Kaiser Permanente’s mission is to provide high-quality, affordable health care services and to improve the health of its members and communities it serves. As a nonprofit health care system, Kaiser Foundation Health Plan, Inc., Kaiser Foundation Hospitals, and their respective subsidiaries (“KFHP/H”) devote resources to advancing their mission through investments in integrated care delivery and coverage to make health care more affordable.
“We have been preparing and engaging in virtually every aspect of screening, testing, treating, prescribing, and hospitalizing for the COVID-19 pandemic since February,” said chairman and chief executive officer Greg Adams. “We especially want to acknowledge and thank the courageous and tireless work of all of our care teams and our employees who support them, who together are making such a tremendous difference caring for patients and saving lives every day.”
For the quarter ending March 31, 2020, net loss was ($1.1) billion compared to net income of $3.2 billion in the first quarter of 2019. KFHP/H reported total operating revenues of $22.6 billion and total operating expenses of $21.4 billion compared to total operating revenues of $21.3 billion and total operating expenses of $19.8 billion in the same period of the prior year. Operating income was $1.3 billion or 5.5% of total operating revenues in the first quarter of this year, compared to $1.5 billion or 7.2% in the first quarter of 2019. Total other income and expense, generated largely by investment losses, was ($2.4) billion in the first quarter of this year, compared to $1.6 billion in the same period of the prior year. Historically, the operating margin for the first quarter is our strongest due to the timing of the open enrollment cycle, with lower operating margins typical in the 3 subsequent quarters as expenses tend to increase throughout the year, while revenue stays relatively flat.
While not significant in the quarter, KFHP/H’s first-quarter 2020 results reflect operational costs incurred for surge planning, equipment, and preparations in response to the ongoing COVID-19 pandemic. The full cost of surge planning, as well as the overall economic and membership impacts of the COVID-19 pandemic are not yet known.
“It has never been more critical to provide high-quality care for our members, customers, and communities than during the COVID-19 pandemic,” said executive vice president and chief financial officer Kathy Lancaster. “During the first quarter we began establishing mobile hospitals and triage units, recommissioning retired units, increasing our available inpatient capacity, and acquiring additional equipment to prepare for the potential surge of COVID-19 patients. Additionally, our prior investments in technology and infrastructure allowed us to provide safe and convenient care for our members through telemedicine and mobile apps. Even with all this rapidly escalating preparation and direct care delivery, only a small portion of the financial effects of the pandemic, in terms of lost revenue and increased costs, was experienced in the first quarter.”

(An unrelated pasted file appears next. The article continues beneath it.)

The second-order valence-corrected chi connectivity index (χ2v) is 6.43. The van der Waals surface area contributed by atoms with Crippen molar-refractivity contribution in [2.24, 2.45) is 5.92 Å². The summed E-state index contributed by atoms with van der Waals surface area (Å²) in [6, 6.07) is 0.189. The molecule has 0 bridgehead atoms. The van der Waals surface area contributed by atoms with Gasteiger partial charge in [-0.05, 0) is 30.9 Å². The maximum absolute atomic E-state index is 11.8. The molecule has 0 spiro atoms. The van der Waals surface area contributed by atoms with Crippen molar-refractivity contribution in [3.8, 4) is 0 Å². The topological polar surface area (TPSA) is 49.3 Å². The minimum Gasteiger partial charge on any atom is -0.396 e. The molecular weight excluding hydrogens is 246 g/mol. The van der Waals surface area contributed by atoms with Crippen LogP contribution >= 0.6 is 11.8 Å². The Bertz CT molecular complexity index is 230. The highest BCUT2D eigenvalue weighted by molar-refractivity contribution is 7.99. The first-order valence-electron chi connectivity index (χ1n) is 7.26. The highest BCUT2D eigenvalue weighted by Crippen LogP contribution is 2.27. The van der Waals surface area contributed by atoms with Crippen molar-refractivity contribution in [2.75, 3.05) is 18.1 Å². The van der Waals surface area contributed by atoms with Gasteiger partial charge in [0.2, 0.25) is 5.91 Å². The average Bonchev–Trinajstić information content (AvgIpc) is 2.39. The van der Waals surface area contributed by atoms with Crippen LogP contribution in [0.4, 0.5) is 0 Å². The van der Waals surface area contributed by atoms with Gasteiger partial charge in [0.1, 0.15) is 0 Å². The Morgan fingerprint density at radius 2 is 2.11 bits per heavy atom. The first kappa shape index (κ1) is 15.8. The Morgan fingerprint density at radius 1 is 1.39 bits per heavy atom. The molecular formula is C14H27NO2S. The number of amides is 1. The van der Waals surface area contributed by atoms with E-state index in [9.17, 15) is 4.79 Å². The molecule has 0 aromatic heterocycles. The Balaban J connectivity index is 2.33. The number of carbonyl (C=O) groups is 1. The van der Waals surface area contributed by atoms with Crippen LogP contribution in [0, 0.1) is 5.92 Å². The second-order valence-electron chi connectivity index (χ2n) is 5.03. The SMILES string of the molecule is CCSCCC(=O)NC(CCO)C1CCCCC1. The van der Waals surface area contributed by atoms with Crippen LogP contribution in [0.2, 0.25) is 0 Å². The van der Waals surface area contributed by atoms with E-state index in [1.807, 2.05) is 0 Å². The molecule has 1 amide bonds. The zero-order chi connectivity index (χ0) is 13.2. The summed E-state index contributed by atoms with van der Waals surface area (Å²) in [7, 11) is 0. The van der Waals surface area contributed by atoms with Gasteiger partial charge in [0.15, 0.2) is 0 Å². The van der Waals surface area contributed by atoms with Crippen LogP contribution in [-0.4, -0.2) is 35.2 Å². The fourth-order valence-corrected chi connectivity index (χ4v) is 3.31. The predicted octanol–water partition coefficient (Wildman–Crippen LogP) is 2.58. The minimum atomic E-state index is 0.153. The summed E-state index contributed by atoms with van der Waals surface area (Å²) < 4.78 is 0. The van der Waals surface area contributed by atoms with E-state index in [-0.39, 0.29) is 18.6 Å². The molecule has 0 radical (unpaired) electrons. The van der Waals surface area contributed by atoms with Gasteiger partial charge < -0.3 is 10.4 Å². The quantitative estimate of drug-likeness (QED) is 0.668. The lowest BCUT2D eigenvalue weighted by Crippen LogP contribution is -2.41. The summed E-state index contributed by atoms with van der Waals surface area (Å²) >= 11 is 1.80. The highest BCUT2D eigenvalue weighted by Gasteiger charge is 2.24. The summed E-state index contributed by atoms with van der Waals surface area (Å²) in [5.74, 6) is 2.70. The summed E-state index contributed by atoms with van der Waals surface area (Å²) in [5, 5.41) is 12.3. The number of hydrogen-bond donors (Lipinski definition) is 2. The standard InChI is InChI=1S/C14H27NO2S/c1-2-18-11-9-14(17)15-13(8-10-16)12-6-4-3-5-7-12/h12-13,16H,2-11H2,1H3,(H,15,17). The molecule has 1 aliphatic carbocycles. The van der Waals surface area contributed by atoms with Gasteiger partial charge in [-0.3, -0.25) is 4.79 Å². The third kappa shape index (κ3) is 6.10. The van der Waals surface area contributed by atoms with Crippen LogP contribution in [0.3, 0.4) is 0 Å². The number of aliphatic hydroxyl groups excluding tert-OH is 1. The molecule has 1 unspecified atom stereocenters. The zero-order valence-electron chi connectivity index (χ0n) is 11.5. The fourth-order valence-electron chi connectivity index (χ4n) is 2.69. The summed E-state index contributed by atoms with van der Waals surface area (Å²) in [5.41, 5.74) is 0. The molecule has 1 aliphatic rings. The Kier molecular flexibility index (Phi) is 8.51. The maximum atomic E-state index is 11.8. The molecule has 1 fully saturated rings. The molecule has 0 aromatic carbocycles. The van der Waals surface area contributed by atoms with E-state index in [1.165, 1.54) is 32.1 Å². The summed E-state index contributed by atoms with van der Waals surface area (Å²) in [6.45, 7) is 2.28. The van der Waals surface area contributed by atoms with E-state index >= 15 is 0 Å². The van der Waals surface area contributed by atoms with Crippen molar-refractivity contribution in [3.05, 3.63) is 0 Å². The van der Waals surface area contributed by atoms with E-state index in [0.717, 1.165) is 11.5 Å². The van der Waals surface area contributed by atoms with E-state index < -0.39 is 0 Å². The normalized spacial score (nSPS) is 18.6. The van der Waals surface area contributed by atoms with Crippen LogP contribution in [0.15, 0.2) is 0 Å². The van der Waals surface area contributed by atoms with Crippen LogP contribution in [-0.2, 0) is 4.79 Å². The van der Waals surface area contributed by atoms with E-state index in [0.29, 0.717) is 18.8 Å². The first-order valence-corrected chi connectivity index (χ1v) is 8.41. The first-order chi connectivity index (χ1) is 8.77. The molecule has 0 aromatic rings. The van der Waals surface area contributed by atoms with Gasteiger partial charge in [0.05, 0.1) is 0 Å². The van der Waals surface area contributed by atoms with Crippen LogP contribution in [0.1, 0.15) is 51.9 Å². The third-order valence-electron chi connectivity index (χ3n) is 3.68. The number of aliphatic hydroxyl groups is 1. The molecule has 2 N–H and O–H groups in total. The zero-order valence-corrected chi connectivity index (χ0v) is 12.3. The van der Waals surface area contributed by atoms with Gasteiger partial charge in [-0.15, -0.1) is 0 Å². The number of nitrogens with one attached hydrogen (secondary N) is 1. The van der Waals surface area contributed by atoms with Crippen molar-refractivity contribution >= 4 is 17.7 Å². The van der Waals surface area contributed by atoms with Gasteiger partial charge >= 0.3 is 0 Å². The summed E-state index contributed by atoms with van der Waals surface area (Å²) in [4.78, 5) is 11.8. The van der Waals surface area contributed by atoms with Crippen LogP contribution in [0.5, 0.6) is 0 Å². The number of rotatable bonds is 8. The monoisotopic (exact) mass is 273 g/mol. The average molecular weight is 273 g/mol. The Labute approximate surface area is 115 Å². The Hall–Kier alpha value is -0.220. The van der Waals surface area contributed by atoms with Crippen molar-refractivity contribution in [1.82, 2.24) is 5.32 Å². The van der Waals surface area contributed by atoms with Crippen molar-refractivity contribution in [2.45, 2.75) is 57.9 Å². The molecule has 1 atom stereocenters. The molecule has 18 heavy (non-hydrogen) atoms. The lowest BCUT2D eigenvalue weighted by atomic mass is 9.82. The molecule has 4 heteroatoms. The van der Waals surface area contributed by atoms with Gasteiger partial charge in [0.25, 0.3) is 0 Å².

Kaiser Permanente’s membership totaled 12.4 million as of March 31, 2020, which reflects a growth in membership of nearly 194,000 since December 31, 2019.
|($ in millions, except %)||Q1 2020||Q1 2019|
|Total operating revenues||$22,604||$21,349|
|Total operating expenses||$21,352||$19,815|
|Total other income and expense||($2,396)||$1,621|
|Net income (loss)||($1,144)||$3,155|
Capital spending of $912 million in the first quarter reflects ongoing investments in technology, infrastructure, and new construction, including the opening of 2 new medical offices in Washington state. New facilities support Kaiser Permanente’s ability to bring its unique total health model to more communities. These medical office additions bring the total number nationwide to 714, along with 39 hospitals and 51 retail and workplace clinics.
Throughout the first quarter of 2020, Kaiser Permanente’s community health investments focused on affordable housing and homelessness, job creation, and economic stimulus. Highlights include:
“This is a challenging time in uncharted territory for businesses, families, communities, and people everywhere,” said Adams. “The coming months pose significant risks to health care organizations of all sizes and varieties, and like others we are working hard to adjust to the immediate and potentially long-term economic disruptions that will affect our organization and our patients, customers, and communities we serve.”
Certain statements included in this document may constitute “forward-looking statements.” Such statements are generally identifiable by the terminology used, such as “plan,” “project,” “forecast,” “expect,” “estimate,” “budget” or other similar words. The achievement of certain results or other expectations contained in such forward-looking statements involve known and unknown risks, uncertainties and other factors which may cause actual results, performance or achievements described to be materially different from any future results, performance or achievements expressed or implied by such forward-looking statements. Accordingly, actual results will vary and the variations may be material. None of the KFHP/H organizations plan to issue any updates or revisions to those forward-looking statements if or when expectations change, or events, conditions or circumstances on which such statements are based occur.